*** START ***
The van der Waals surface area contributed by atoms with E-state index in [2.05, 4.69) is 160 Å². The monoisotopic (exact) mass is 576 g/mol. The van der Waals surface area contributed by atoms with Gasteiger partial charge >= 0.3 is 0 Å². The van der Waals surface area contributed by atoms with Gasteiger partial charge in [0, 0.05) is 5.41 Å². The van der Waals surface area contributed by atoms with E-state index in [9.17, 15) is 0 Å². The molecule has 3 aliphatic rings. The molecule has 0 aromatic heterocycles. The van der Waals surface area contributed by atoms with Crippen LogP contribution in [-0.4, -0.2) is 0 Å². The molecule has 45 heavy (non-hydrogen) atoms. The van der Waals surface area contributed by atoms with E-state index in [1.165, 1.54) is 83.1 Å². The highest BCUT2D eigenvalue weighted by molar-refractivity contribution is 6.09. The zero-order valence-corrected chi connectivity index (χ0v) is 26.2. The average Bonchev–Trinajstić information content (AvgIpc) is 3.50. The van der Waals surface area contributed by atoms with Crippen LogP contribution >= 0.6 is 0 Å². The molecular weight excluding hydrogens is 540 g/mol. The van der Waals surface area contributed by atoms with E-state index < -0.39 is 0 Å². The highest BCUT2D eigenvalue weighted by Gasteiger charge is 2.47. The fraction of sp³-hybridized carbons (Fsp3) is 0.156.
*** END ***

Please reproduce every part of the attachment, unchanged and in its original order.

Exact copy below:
The van der Waals surface area contributed by atoms with E-state index in [2.05, 4.69) is 160 Å². The monoisotopic (exact) mass is 576 g/mol. The van der Waals surface area contributed by atoms with Gasteiger partial charge >= 0.3 is 0 Å². The van der Waals surface area contributed by atoms with Gasteiger partial charge in [0, 0.05) is 5.41 Å². The van der Waals surface area contributed by atoms with E-state index in [9.17, 15) is 0 Å². The molecule has 3 aliphatic rings. The molecule has 0 aromatic heterocycles. The van der Waals surface area contributed by atoms with Crippen LogP contribution in [-0.4, -0.2) is 0 Å². The molecule has 45 heavy (non-hydrogen) atoms. The van der Waals surface area contributed by atoms with E-state index in [1.165, 1.54) is 83.1 Å². The highest BCUT2D eigenvalue weighted by molar-refractivity contribution is 6.09. The zero-order valence-corrected chi connectivity index (χ0v) is 26.2. The average Bonchev–Trinajstić information content (AvgIpc) is 3.50. The van der Waals surface area contributed by atoms with Crippen LogP contribution >= 0.6 is 0 Å². The molecular weight excluding hydrogens is 540 g/mol. The van der Waals surface area contributed by atoms with E-state index < -0.39 is 0 Å². The highest BCUT2D eigenvalue weighted by Gasteiger charge is 2.47. The fraction of sp³-hybridized carbons (Fsp3) is 0.156.